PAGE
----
Art fairs

ADAA'S THE ART SHOW: BOOTH C14

27 February - 1 March 2020

Michelangelo Pistoletto, La Gabbia, 1962–74. 

© 2020 Michelangelo Pistoletto. Courtesy of Luxembourg & Dayan, New York and London.

ADAA's The Art Show

February 27 – March 1, 2020

Park Avenue Armory

Park Avenue at 67th Street, NYC

Luxembourg & Dayan | Booth C14

 

New York… For its stand at ADAA's 2020 edition of The Art Show, Luxembourg & Dayan will present works by modern and contemporary artists who have used mirrors as medium and subject to challenge the ways in which viewers reflect upon individual and collective experience. Michelangelo Pistoletto's Arte Povera masterwork La Gabbia (The Cage) (1962-1974) will be complemented by works by Enrico Baj, Carl Andre, César, and Rudolf Stingel.

 

Pistoletto (b. 1933) once remarked: "Artists in the 20th century gained the maximum of autonomy and subjectivity in their expression. I came to the mirror to try to transmit the idea that each viewer can have the same autonomous responsibility as the artist. People should … take a little bit more responsibility for their own freedom."[1]  Few pieces better reflect this point of view than La Gabbia. Consisting of mirrored panels with silkscreen images of steel bars, Pistoletto's tour de force echoes the formal concerns of Minimalism while enmeshing viewers in its charged political content. Standing before La Gabbia, we are situated simultaneously within and outside of a jail cell, becoming both detainee and guard. The artist thus implicated his original viewers in the corporal punishment and incarceration that swept Italy during the period known as Anni di pimobo ("Years of Lead") when this work was made-and now brings us face-to-face with crises of justice, human rights, and the quest for freedom in today's world.

 

When La Gabbia debuted in 1974 at the Sidney Janis Gallery, its panels were installed to surround the spectator, placing the viewer firmly inside a cage. At The Art Show 2020, La Gabbia instead will be mounted along one wall, re-contextualizing the work and inviting dialogue with other objects on view in Luxembourg & Dayan's booth. Among these are Specchio (Mirror) (1960) by Enrico Baj (1924-2003), a piece that conveys the preoccupation with nuclear war that its legendary Italian maker shared with fell0w members of the Arte Nucleare group founded in Milan in 1951. Specchio depicts fragmented figures with mirror shards that reflect and fracture the onlooker's likeness. As quoted by critic Andrè Pieyre de Mandiargues, Baj said that the mirror "definitely solves the problem of letting the spectator enter into the work of art."[2]

 

At The Art Show, Luxembourg & Dayan will also juxtapose the Minimalist aesthetics of La Gabbia with an exemplary floor sculpture by Carl Andre (b. 1935). Andre created Fifth Aluminum Cardinal (1978) in Tokyo on the occasion of his first solo exhibition in Asia. It is part of his classic series from the 1970s based on the cardinal number system, with each work consisting of an exact number of identical units. The artist executed these pieces in three materials: first aluminum, then copper, and, finally, steel. Andre explained these forms as "causeways" that "cause you to make your way along them or around them or to move the spectator over them."[3] Made of a specific reflective material, Fifth Aluminum Cardinal especially engages the viewer in the almost performative manner that Andre described.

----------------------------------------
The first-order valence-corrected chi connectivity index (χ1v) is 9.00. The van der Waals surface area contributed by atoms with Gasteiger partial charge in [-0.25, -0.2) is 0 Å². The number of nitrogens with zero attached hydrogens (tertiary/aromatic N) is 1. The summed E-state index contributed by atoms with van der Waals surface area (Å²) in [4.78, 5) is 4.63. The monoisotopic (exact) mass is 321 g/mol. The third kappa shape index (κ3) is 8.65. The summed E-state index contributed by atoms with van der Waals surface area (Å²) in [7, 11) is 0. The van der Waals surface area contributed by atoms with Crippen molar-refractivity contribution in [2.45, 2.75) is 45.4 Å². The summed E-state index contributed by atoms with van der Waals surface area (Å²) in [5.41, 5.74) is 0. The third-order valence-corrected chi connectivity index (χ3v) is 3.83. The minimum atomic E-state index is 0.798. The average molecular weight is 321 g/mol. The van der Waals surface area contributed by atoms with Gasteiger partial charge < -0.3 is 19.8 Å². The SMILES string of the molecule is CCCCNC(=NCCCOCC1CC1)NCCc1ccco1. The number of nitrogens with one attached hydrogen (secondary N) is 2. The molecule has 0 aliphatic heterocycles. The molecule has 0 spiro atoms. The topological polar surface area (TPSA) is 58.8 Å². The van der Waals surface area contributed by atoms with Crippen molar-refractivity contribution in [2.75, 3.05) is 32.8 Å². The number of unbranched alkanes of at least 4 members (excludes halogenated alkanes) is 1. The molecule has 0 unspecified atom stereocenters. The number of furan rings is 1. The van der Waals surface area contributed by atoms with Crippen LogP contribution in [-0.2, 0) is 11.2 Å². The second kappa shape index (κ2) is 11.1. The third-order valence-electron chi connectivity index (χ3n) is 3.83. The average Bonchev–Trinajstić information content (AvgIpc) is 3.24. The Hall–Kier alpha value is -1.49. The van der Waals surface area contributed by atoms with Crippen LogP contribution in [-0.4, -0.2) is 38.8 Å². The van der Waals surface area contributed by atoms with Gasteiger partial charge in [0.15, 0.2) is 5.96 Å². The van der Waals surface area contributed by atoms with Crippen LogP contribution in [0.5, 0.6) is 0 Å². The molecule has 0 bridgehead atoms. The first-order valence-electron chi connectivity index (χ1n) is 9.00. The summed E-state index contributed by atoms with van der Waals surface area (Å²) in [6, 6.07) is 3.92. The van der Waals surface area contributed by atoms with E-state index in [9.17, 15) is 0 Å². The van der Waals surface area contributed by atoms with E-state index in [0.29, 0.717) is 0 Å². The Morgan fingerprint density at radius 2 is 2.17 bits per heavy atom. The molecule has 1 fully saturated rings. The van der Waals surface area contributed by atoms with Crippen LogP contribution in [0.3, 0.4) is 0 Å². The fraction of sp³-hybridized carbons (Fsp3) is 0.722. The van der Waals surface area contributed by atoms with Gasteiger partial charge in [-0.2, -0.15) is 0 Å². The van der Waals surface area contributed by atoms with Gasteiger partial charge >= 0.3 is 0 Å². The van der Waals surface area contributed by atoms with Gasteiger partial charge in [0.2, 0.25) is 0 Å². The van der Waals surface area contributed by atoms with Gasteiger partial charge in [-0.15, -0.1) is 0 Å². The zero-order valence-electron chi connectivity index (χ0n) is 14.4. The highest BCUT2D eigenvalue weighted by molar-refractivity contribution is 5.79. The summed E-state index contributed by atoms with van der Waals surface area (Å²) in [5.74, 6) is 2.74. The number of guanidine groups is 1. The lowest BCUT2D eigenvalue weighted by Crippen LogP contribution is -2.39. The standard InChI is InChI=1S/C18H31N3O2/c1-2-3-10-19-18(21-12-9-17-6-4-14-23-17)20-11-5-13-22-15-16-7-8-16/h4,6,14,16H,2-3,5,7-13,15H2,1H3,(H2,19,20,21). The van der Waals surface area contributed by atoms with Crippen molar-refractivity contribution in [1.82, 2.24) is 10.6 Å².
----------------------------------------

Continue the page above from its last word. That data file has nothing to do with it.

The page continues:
The iconic compressed vehicle sculptures by French artist César (1921-1998) are represented in the stand by Black Storm 805 (1998). Begun in 1960, César's engagement with the automobile as both totem and medium culminated with his 1998 Suite Milanese. A prime example from this series, Black Storm 805 is a crushed Fiat 805 car painted with a high-gloss finish identified as "Black Storm" by its manufacturer. With this reflective object, César conveyed the ideals of the Nouveau Réalisme movement: he erased boundaries between art and life by transforming the surface of a common vehicle into a shimmering palette of reflected everyday visages.

 

Finally, Untitled (2011) by Italian artist Rudolf Stingel (b. 1956) unsettles traditional spatial relationships among viewers, paintings, and interior décor. Executed in oil and enamel, Untitled borrows the ornate patterns of an Oriental rug and evokes the tactile texture of its source. By moving a carpet from the floor to the wall, and placing it as a mirror before us, Stingel disrupts the familiar visual processing that shapes how we see ourselves relative to our surroundings. As curator Francesco Bonami explains: "A carpet is a painting, and a painting is a carpet. It is only our position in relation to them that changes. Our relation to life, to a painting or to a carpet, is the same relation we have to the earth we stand on: it moves but we don't feel it."[4]

 

###

 

For additional information, please contact:

Andrea Schwan, Andrea Schwan Inc.

info@andreaschwan.com

+1 917 371 5023



[1]  A. Walleston, "Pistoletto Is Our Mirror," Art in America (April 4, 2012).

[2]  Translated from Baj's original Italian quote: "impiego dello specchio 'risolve definitivamente il problema di far entrare lo spettatore all'interno dell'opera d'arte.'" A. P. de Mandiargues, "Les miroirs de Baj" in Front Unique (Paris: January 1960), reproduced in M. Corgnati, Enrico Baj: Opere 1951-2003 (Milan: Skira, 2003), p. 94. 

[3]  P. Tuchman, "An Interview with Carl Andre," Artforum 8:10 (June 1970), p. 57.

[4]  F. Bonami, Rudolf Stingel (New York: Gagosian, 2010), p. 7.